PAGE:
Tesla Shares Continue To Dive Since Announcement To Purchase Moneypit SolarCity

“Shameful example of corporate governance at its worst” — Jim Chanos, ripping Elon Musk over Tesla’s proposal to acquire SolarCity. Remember, Musk is the CEO of Tesla, but he also cofounded SolarCity and his first cousin just so happens to serve as SolarCity’s CEO. Conflict of interest much?


Big Picture

  • U.S. markets closed slightly lower as the entire world awaits the highly-anticipated Brexit vote set for this evening. Meanwhile, investors seemingly couldn’t care less about Janet Yellen’s testimony about the state of the economy

Alternatives to Watch

  • The British pound hit its 2016 peak as investors appear to be pricing in the “remain” scenario, which also caused gold to fall along with bond prices, an overall bid of confidence for the global economy


Tesla May Be Saving Energy

…But it sure isn’t saving money—putting Elon Musk in quite the pickle. Shares of the groundbreaking auto company collapsed over 10% yesterday after Tesla offered to purchase solar panel designer SolarCity for $2.8 billion. As you can tell by Chanos’ quote, Wall Street analysts and investors are questioning Elon Musk’s eyebrow-raising offer. The reasons: fears that the two companies won’t merge well, and that Tesla (which isn’t profitable) is in no position to acquire a company like SolarCity, which, financially speaking, is an absolute disaster. Musk, in typical Musk fashion, dreams of a centralized company for clean-energy proponents, combining the green-ness of electric vehicles with the green-ness of solar panels—but does anyone care about the bottom line anymore?

Bed Bath & Below

…Earnings estimates. Bed Bath & Beyond shares fell more than 5% yesterday evening after the retailer reported dismal first-quarter earnings. Everyone’s favorite home goods store brought in a mere $122.6 million last quarter, compared to almost $160 million last year—and at $43.81, BBBY is currently trading near one-year lows. Needless to say, the Street ain’t pleased. Side note: Barnes and Noble also reported pretty disappointing earnings (but the stock has been so beaten up shares actually rallied nearly 5% after hours). Why are we mentioning this? Let’s just say both companies were hurt by the same culprit (hint: it starts with “A” and ends with “mazon”).

Someone’s Got to Do It

…Why not Twilio? The company that gives Uber the technology to connect to users is going public today, and the cash money is right on schedule. Shares are priced at $15, which is above the $12-14 range the company had anticipated, meaning it raised $1.2 billion dollars. That’s nothing to shake a stick at, especially given the profoundly disappointing year we’ve had for IPOs—right on track to be the slowest since ‘09. While one offering isn’t about to turn the IPO market around, it sure boosts confidence at a time when there isn’t much of it to be found.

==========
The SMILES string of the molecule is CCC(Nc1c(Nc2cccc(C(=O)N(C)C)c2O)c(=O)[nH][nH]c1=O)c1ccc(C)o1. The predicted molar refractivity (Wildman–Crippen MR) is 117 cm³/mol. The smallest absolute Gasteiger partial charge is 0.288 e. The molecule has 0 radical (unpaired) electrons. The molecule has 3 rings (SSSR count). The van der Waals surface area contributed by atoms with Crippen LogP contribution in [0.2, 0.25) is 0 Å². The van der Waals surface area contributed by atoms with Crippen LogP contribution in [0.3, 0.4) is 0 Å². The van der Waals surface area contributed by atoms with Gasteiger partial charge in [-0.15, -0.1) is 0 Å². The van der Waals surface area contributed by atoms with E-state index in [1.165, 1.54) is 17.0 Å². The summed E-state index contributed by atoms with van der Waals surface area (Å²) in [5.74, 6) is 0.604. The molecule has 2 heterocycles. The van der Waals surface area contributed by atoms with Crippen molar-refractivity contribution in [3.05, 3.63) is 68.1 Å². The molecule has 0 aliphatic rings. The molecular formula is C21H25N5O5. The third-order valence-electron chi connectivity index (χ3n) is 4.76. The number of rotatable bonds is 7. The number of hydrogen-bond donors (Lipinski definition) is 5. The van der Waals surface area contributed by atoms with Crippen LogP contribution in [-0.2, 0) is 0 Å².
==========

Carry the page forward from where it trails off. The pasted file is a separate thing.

Today Is the Day

…That’s right, the Brexit vote has finally arrived. In mere hours, registered U.K. voters will head to the polls to answer an age-old question: should I stay or should I go? Sneak preview: as it stands, midnight hour polls have the “remain” camp with a slight lead. Accordingly, the British Pound has rallied in international markets to reach its highest value in five months and the bookies—that’s right, the chaps used for betting on races and sports games—are reflecting the current macroeconomic conditions with lowered odds that Brexit occurs. Whether you support the “leave” or “remain” team, we can all agree that today’s vote will impact this crazy little thing called the free market for some time to come. Place your bets.


  • Goldman to lay off 98 New York employees
  • McDonald’s gets bids for its sale of China and Hong Kong stores
  • Vice media CEO deciding between IPO or selling company
  • Amazon’s redesigned Kindle is thinner, lighter and comes in white



Chances are that you’re sick of reading pieces about how millennials are super into social justice, are living at home longer or like craft beer. Tell us something you don’t know, you ask? Check out the latest data to debunk some myths about millennials, who have surpassed baby boomers as the largest living generation:

  • First, some pretty interesting context: there are 75.4 million millennials in the U.S., and an insane 27 million of these are customers of Credit Karma, a website that keeps you up to date on your credit score.
  • Fueled by the massive potential of its data, Credit Karma decided to do some digging to find out what really makes millennials tick. Number one: 75% of millennials said the financial crisis shaped their beliefs about personal finance management.
  • Okay, so that’s not so shocking, but what is surprising is that 52% have started saving for retirement, and 89% started saving before the ripe old age of 28 (side note: millennials are those in the 18-34 range).
  • Why so much saving? It might be because 62% of millennials have no faith in social security.
  • Lastly, 88% of those who said homebuying today wasn’t for them said that they hoped to be able to do so in the future. Don’t worry, baby boomers: the American Dream is still alive and well.


What factors can lead to the dilution of EPS in an acquisition? (Answer 2)


Debenture — A type of debt instrument that is not secured by physical assets or collateral. Debentures are backed only by the general creditworthiness and reputation of the issuer.


The 2016 J.D. Power U.S. survey of vehicle quality was topped by—wait for it—Kia Motors. That’s right, the Korean car manufacturer outperformed European and U.S. carmakers to become the first non-luxury brand to top the list in almost 30 years.

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